Wisconsin Republicans Push to Take Over the State’s Elections

Republicans have seized in particular on a March 2020 commission vote lifting a rule that required special voting deputies — trained and dispatched by municipal clerks’ offices — to visit nursing homes twice before issuing absentee ballots to residents. The special voting deputies, like most other visitors, were barred from entering nursing homes early in the pandemic, and the commission reasoned that there was not enough time before the April primary election to require them to be turned away before mailing absentee ballots.

The vote was relatively uncontroversial at the time: No lawsuits from Republicans or anyone else challenged the guidance. The procedure remained in place for the general election in November.

But after Joseph R. Biden Jr. won Wisconsin by 20,682 votes out of 3.3 million cast, Republicans began making evidence-free claims of fraudulent votes cast from nursing homes across the state. Sheriff Christopher Schmaling of Racine County said the five state election commissioners who had voted to allow clerks to mail absentee ballots to nursing homes without the visit by special voting deputies — as is prescribed by state law — should face felony charges for election fraud and misconduct in office.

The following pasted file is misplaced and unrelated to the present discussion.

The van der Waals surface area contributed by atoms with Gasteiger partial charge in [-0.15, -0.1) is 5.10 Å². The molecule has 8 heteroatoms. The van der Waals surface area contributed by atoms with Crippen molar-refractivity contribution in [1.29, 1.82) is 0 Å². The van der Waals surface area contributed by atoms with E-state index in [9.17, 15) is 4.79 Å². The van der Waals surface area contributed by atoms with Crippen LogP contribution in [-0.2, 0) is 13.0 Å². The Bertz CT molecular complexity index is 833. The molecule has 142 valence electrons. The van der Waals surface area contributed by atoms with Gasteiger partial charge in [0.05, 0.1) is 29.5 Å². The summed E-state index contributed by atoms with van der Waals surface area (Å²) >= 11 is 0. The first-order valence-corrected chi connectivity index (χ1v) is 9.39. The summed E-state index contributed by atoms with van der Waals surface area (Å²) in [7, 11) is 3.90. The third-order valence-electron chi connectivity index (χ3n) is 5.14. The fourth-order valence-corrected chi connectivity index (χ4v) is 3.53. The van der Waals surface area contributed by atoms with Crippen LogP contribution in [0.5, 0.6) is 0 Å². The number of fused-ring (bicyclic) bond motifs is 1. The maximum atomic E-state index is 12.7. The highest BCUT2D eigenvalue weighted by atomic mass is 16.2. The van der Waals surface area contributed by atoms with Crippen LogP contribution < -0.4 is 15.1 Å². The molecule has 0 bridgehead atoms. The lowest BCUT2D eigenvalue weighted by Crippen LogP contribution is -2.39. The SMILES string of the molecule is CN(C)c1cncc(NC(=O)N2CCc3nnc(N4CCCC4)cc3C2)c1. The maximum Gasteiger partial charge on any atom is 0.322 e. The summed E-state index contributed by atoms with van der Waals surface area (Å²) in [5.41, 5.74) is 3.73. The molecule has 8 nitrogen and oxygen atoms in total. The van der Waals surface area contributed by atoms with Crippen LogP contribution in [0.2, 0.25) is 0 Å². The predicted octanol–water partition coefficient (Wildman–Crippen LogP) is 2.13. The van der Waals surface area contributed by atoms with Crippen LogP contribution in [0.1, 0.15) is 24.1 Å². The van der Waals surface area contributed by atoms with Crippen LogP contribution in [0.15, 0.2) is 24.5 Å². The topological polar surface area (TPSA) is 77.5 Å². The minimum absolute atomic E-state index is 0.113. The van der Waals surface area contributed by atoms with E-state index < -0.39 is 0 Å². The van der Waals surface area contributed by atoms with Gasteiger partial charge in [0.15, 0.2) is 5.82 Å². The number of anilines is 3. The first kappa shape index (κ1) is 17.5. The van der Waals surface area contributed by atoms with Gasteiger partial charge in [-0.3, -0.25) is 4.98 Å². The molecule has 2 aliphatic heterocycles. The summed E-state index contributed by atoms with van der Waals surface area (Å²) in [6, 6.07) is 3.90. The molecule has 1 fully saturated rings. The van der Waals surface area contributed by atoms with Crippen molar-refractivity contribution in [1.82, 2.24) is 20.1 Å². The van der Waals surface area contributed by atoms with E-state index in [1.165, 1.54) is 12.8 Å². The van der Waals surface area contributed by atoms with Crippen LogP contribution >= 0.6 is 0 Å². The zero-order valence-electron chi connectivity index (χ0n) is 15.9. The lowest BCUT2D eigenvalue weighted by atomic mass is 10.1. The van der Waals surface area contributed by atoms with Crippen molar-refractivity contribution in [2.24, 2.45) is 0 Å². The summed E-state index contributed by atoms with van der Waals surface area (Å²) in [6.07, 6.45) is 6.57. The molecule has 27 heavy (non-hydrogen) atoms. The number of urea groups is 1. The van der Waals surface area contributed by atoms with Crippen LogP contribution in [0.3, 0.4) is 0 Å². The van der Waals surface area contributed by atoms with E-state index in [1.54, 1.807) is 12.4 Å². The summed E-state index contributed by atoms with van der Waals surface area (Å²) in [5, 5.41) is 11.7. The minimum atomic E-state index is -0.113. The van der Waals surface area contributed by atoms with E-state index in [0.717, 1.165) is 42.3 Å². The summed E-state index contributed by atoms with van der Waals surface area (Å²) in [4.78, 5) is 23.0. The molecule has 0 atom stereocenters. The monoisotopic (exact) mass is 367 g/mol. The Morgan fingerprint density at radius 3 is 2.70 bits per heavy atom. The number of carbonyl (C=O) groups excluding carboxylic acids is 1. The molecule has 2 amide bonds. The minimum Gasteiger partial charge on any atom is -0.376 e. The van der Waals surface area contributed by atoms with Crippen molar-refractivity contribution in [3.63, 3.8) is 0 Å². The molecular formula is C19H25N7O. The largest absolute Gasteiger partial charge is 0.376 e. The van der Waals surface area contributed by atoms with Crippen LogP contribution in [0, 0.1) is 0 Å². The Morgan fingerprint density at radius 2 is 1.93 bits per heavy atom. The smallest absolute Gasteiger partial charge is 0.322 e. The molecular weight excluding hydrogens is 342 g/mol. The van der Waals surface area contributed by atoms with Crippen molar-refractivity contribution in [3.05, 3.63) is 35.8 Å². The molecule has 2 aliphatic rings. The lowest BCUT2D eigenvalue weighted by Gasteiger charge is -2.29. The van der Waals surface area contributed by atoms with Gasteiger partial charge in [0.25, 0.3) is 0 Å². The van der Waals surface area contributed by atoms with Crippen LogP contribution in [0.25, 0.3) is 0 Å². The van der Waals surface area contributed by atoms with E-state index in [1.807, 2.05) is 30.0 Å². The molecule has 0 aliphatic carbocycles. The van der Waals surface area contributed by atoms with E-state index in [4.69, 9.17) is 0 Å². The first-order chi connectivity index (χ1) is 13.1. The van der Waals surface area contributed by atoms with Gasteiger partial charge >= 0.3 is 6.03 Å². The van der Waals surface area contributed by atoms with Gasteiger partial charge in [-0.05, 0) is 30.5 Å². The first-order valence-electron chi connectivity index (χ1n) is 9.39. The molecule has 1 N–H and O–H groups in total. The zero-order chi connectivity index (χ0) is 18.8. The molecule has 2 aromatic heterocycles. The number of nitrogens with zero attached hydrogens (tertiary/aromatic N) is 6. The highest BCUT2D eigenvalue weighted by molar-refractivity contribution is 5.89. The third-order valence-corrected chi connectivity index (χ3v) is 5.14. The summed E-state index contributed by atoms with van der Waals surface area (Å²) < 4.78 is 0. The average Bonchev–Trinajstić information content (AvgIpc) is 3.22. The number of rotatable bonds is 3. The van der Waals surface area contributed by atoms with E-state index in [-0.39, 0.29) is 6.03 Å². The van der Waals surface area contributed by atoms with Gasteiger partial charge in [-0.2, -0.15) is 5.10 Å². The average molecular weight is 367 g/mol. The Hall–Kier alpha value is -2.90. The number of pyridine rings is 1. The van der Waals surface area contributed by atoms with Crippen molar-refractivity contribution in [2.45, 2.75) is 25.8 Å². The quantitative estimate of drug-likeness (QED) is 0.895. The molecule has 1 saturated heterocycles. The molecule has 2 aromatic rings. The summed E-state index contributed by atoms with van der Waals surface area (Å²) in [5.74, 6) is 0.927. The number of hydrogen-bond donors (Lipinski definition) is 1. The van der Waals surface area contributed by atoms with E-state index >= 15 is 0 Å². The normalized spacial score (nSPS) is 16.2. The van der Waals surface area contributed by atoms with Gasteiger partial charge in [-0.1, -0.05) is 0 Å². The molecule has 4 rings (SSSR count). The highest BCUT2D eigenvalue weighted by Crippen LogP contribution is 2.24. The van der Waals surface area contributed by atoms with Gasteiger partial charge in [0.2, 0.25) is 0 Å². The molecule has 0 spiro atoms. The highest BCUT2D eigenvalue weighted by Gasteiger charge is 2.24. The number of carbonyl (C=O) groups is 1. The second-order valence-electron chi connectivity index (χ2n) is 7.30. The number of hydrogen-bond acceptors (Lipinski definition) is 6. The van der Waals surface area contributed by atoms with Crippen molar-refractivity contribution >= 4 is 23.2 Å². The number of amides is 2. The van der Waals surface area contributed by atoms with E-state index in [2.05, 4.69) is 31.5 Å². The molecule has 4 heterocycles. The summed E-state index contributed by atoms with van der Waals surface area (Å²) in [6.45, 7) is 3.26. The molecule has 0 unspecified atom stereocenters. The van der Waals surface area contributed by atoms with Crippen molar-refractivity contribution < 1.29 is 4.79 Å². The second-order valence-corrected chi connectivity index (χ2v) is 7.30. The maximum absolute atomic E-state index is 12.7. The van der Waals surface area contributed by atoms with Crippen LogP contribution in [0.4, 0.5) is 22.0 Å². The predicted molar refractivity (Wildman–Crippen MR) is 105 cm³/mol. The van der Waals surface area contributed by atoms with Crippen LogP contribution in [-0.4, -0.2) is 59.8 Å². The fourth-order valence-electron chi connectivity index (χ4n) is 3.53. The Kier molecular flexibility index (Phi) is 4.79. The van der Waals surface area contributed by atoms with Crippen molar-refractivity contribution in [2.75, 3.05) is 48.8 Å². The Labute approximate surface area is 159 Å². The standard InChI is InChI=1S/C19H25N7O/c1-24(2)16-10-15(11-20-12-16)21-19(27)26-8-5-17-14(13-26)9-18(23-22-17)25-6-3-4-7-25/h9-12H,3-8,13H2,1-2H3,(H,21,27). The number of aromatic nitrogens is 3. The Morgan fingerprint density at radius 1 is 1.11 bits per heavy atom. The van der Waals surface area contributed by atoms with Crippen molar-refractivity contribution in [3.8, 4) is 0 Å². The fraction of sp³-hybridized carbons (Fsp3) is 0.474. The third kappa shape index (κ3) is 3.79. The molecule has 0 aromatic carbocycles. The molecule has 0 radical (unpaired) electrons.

Robin Vos, the Republican speaker of the State Assembly, who represents Racine County, quickly concurred, saying that the five commissioners — including his own appointee to the panel — should “probably” face felony charges.

The commissioners have insisted they broke no laws.

Ann Jacobs, a Democrat who is the commission’s chairwoman, said she had no regrets about making voting easier during the pandemic and added that “even my Republican colleagues” were afraid about the future of fair elections in the state.

“We did everything we could during the pandemic to help people vote,” she said.

Mr. Johnson — a two-term senator who said he would announce a decision on whether to seek re-election “in the next few weeks” — is lobbying Republican state legislators, with whom he met last week at the State Capitol, to take over federal elections.

“The State Legislature has to reassert its constitutional role, assert its constitutional responsibility, to set the times, place and manner of the election, not continue to outsource it through the Wisconsin Elections Commission,” Mr. Johnson said. “The Constitution never mentions a governor.”